Bizarre! Septuagenarian's tongue threat to life after it turned black
Tokyo, Aug 07: A bizarre incident! A 71 year old man was admitted to hospital as his tongue swelled up and turned black. Suddenly, his tongue became so large that it blocked his airways and when doctors tried to help him breathe his heart stopped twice.
Reportedly, the incident took place in the Japanese city of Tsu, about 250 miles (400km) south of Tokyo. The septuagenarian patient's ordeal left him in intensive care for a week and in hospital for two months. The patient was admitted in Mie University Hospital.
The injury was caused by haemophilia, a blood clotting disorder. This makes the body unable to clot blood on its own and triggers life-threatening bleeding. Haemophilia is a genetic disorder which means the body lacks clotting agents in the blood - it is thought to affect around 400,000 people worldwide.
He was first admitted to hospital because he was struggling to speak or swallow, and his wife had noticed darkness on his tongue. 'His tongue was extremely swollen, dark purple in color, and protruded from his mouth,' the medics, led by Dr Yuki Kageyama, wrote in a case report.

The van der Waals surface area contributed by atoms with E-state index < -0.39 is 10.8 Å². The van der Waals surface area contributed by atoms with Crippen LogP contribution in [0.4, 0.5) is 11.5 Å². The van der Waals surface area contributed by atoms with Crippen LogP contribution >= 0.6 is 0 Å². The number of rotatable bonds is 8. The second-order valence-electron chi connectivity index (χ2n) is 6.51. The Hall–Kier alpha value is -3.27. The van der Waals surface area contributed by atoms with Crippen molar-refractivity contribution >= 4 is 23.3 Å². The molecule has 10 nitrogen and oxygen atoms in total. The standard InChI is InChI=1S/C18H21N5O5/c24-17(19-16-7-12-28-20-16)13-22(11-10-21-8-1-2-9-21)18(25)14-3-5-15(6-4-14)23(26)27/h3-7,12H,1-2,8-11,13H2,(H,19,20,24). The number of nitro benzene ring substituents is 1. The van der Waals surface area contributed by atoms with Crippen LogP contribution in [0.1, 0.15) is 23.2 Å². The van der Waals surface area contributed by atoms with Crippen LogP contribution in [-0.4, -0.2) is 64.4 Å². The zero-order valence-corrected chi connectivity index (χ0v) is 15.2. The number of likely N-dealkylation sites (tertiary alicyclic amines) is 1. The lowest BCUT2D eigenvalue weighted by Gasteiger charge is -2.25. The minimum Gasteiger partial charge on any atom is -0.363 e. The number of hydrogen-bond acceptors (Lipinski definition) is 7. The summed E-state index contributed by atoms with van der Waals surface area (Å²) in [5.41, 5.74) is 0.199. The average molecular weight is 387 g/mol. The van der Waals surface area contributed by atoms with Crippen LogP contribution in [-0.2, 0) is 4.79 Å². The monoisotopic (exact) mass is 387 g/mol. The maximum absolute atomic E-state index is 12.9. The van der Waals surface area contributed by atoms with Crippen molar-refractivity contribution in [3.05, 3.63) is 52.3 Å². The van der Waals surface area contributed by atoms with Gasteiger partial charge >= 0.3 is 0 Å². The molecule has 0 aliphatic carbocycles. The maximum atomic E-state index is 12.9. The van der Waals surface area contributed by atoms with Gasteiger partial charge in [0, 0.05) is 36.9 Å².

The scan reports of the patient's neck and chest revealed he had a 'massive tongue haematoma' a bruise-like swelling caused by blood building up beneath the skin.
Doctors gave him drugs to help the body clot and stop the bleeding itself but the man's tongue just got bigger and more bloody as time went on.
He started struggling to breathe and was admitted to intensive care, where doctors tried to put a tube down his windpipe to help him breathe. But while they were trying to do so the patient 'rapidly developed an airway obstruction and cardiac arrest' and his heart stopped.
Even air breathed in through the nose must pass the back of the tongue to get down the airway and into the lungs, so he was left completely unable to breathe. The doctors performed CPR for ten minutes and managed to bring him back to life before doing emergency surgery to cut a hole in his neck for him to breathe through.
On the next day, it took doctors 'several hours' to try and stop the bleeding caused by the surgery and the man's heart stopped again when they did. This time it took nine minutes of CPR to bring him back to life.
After three days he had another operation to install a more stable airway in his neck for him to breathe through, and this one was successful.
And after spending sixty four days in hospital he had developed pneumonia following cardiac arrest - he was finally discharged and sent elsewhere for rehabilitation.